Reminiscent of a Southwestern shoot-out, Texas Governor Rick Perry and former Massachusetts Governor Mitt Romney sparred as they sought to establish themselves as front-runners in last night’s Las Vegas GOP debate. The debate was marked by bickering between the candidates as opposed to their presenting actual stances on the issues, thus raising concerns about the effectiveness of the candidates overall.
Perry gunned for Romney, Romney fired back over immigration, and Herman Cain scrambled to defend his 9-9-9 plan.
It seemed as though Perry’s only concern was to attack Romney. The Texan criticized Romney’s stance on immigration when he called into question the “hypocrisy” of Romney’s hiring of illegal immigrants for landscaping work. Perry contended that he was an “authentic conservative,” distinguishing himself from Romney who he called “a conservative of convenience.” This effectively turned a debate of seven into a fight between two.
Romney fired back, pointing out that Perry has had a “tough couple of debates,” and cited Perry’s lackluster and unsteady performance in the previous GOP debate outings.
Romney in turn criticized Perry’s support of in-state tuition for illegal immigrants. The clash escalated further as Romney grew agitated by the incessant interruptions from Perry, saying “I suggest that if you want to become president of the United States you have got to let both people speak.”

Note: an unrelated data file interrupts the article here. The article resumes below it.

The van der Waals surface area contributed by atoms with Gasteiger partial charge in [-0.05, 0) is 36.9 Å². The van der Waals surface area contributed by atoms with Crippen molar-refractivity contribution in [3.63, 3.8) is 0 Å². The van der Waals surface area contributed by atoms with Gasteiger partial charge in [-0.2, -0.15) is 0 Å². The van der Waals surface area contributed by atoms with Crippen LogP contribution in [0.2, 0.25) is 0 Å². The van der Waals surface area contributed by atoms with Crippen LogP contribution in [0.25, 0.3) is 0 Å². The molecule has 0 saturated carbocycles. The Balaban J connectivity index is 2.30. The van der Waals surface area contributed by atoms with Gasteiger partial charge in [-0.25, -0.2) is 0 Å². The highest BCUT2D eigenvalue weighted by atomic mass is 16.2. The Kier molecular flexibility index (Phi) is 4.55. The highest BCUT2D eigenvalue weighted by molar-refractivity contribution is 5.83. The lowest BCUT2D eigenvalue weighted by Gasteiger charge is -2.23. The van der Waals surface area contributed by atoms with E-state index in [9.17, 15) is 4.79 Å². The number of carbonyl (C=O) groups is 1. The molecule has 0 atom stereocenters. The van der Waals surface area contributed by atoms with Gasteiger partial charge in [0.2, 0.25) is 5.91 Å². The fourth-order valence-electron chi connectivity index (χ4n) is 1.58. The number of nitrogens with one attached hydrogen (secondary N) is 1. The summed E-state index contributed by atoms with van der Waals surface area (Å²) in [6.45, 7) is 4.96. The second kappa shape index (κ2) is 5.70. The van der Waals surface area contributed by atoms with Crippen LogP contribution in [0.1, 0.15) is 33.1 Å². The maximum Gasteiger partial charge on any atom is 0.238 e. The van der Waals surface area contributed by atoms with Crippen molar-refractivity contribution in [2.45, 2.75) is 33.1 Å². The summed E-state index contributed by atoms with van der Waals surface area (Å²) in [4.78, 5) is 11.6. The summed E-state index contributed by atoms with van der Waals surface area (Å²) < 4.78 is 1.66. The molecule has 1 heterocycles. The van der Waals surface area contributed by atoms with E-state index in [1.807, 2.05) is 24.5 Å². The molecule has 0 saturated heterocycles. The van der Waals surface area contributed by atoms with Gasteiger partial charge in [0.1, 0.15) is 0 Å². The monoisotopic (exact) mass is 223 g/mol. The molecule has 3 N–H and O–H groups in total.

While the bickering between the two took center stage, there were still sporadic criticisms of Cain’s proposed “9-9-9” tax reform. Cain, who polls at the top of all candidates with Romney, lacked fervor as he defended himself against the critics of his proposed tax plan. If only Cain could better explain the 9-9-9 plan, asserting a stronger front against the assumption that it would raise taxes for 94% of Americans, instead of strictly defending the "opportunity zones," it would have not been such a downer night for him.
The debate confirmed my concerns that the seven candidates could dissemble their true colors to the American public right up until the election. It seemed as though all of the candidates ganged up on Romney, yet somehow, he wound up on top. The ability to hold your own against a bevy of opponents is crucial to assume the role of president, and if the election were tomorrow, I'd argue that Romney remains the man for the job.
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